Making it Easier to Copy from the Board

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Copying accurately and quickly from a board at the front of a classroom can be a challenge at the best of times. For young children and those with specific learning difficulties it can be near on impossible. It is amazing how many children lose some, if not all, of a break time because they could not complete the copying task quickly enough in the lesson time.

The practise of taking information off the board has its uses and there are times when there is just no other alternative but it can be made more manageable, here are a few ideas which may help.

  • Make sure the child is sitting facing the board.
  • That they can see the board clearly.
  • That light is not reflecting off the board so that the writing disappears.
  • Try using a different colour marker pen for each line of writing (this way a child will be able to quickly locate the line they were copying from).
  • Or try numbering the lines so the child can more effectively find their way around the text.
  • Leave more of a gap between each line of writing so that each line is clearly visible from the back of the room.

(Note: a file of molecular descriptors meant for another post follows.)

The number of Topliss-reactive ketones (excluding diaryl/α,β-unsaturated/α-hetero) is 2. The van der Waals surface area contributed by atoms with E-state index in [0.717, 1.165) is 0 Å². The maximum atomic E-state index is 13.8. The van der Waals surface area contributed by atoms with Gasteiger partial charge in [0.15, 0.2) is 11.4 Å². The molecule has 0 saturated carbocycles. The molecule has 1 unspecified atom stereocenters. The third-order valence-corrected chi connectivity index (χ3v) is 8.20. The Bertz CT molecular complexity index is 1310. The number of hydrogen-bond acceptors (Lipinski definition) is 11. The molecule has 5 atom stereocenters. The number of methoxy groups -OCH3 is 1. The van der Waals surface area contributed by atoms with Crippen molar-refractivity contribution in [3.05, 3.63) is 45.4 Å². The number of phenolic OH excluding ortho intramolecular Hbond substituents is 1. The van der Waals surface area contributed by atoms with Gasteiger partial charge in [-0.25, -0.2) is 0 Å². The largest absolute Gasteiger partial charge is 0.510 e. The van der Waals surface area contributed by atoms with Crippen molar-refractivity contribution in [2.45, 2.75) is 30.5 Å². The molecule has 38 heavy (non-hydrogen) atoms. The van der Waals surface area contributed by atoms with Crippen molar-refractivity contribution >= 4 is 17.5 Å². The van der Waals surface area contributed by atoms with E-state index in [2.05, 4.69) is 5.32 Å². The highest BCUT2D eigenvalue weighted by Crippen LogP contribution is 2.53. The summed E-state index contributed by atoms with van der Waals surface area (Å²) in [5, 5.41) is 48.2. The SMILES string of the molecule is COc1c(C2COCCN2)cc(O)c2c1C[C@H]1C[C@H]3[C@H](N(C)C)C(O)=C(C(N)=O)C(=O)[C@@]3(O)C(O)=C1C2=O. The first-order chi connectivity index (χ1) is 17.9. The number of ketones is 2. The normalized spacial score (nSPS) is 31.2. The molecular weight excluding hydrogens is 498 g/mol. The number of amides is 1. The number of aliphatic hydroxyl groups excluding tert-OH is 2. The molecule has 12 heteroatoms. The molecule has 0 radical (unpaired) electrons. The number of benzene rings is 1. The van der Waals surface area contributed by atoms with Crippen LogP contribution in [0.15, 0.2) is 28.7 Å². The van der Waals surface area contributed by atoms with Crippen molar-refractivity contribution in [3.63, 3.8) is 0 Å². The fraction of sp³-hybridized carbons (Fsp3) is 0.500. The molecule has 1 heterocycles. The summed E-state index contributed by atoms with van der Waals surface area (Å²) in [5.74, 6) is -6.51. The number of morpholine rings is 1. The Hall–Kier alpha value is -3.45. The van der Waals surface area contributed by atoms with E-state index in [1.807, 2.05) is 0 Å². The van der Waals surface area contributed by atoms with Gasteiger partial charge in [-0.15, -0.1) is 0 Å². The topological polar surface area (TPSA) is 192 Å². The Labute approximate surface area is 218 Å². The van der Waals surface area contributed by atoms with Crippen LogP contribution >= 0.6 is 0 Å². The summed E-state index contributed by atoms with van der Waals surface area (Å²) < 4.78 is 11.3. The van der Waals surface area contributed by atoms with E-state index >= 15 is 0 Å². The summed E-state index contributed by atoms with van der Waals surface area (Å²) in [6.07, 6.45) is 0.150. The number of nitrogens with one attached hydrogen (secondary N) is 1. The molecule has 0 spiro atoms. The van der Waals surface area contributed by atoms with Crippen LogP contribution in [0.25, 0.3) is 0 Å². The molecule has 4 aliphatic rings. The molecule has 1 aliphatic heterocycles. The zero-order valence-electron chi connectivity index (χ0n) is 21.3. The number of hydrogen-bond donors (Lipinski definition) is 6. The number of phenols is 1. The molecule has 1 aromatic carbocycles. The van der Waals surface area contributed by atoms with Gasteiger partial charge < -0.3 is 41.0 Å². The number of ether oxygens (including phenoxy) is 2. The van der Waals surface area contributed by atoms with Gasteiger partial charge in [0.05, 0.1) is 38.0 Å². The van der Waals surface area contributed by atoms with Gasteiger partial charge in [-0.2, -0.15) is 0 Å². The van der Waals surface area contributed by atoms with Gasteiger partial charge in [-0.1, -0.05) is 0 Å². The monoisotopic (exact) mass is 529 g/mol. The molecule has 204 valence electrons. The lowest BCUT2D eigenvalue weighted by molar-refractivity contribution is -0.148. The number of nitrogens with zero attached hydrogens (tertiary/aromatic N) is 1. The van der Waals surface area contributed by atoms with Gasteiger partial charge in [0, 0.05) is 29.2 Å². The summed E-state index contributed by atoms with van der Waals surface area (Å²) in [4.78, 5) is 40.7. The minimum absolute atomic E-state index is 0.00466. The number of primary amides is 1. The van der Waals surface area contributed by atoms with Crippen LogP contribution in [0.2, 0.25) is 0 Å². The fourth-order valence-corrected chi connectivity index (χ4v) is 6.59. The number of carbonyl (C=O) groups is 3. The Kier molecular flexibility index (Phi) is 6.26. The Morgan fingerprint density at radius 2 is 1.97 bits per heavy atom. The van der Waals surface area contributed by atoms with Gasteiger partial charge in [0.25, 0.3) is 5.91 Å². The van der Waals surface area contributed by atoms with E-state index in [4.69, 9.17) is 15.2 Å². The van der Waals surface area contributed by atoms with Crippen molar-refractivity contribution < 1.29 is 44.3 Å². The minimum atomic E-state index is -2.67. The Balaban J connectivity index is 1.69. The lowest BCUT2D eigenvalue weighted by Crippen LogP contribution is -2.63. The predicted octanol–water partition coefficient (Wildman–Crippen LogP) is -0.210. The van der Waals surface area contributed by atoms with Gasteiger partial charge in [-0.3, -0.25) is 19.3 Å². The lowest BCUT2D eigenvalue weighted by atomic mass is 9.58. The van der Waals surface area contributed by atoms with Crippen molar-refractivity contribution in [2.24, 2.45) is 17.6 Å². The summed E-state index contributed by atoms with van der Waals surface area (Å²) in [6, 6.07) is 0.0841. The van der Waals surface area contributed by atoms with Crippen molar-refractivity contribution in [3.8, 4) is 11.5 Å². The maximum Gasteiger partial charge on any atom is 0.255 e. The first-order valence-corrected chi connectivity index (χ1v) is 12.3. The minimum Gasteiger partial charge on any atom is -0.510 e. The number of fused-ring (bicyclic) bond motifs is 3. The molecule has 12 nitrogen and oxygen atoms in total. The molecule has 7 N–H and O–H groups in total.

• Ask those children, who struggle copying, to start the first line of writing as you transfer the text to a smaller board which can then be placed at a more appropriate distance and level for them to continue copying from.
  • If you know the information that will need to be transferred to the child’s book then pre-prepare a text that can be given to the child to copy from. It may be in a different order or layout to that on the board; but it is the information and the child’s ability to access it, that is important.
  • Is a full sentence explanation always required or could the information be presented in another way such as a mind map or diagram which would be equally, or even more, useful to the child.

It can be surprising how frustrating and upsetting being asked to copy from the board can be for many children. So anything that can help to alleviate these emotions and difficulties has got to be worth a try!

Why I Love … The Teach Handwriting Scheme for Schools

In last months Teach Primary’s Teach Reading & Writing magazine Kathryn Priddey, Head of Launde Primary School in Leicestershire, explained why they love the Teach Handwriting Scheme, course options and free Teach Handwriting website (page 51, published 06/05/19 Maze Media (2000) Ltd).

Kathryn’s article focuses on why she loves the Teach Handwriting Scheme and the three key elements that are important to her school and the learning outcomes for her pupils:

“A clear teaching pathway from Foundation through to Year 6”

“An engaging scheme with children at the heart of it”

“Bespoke training opportunities for staff and parents”

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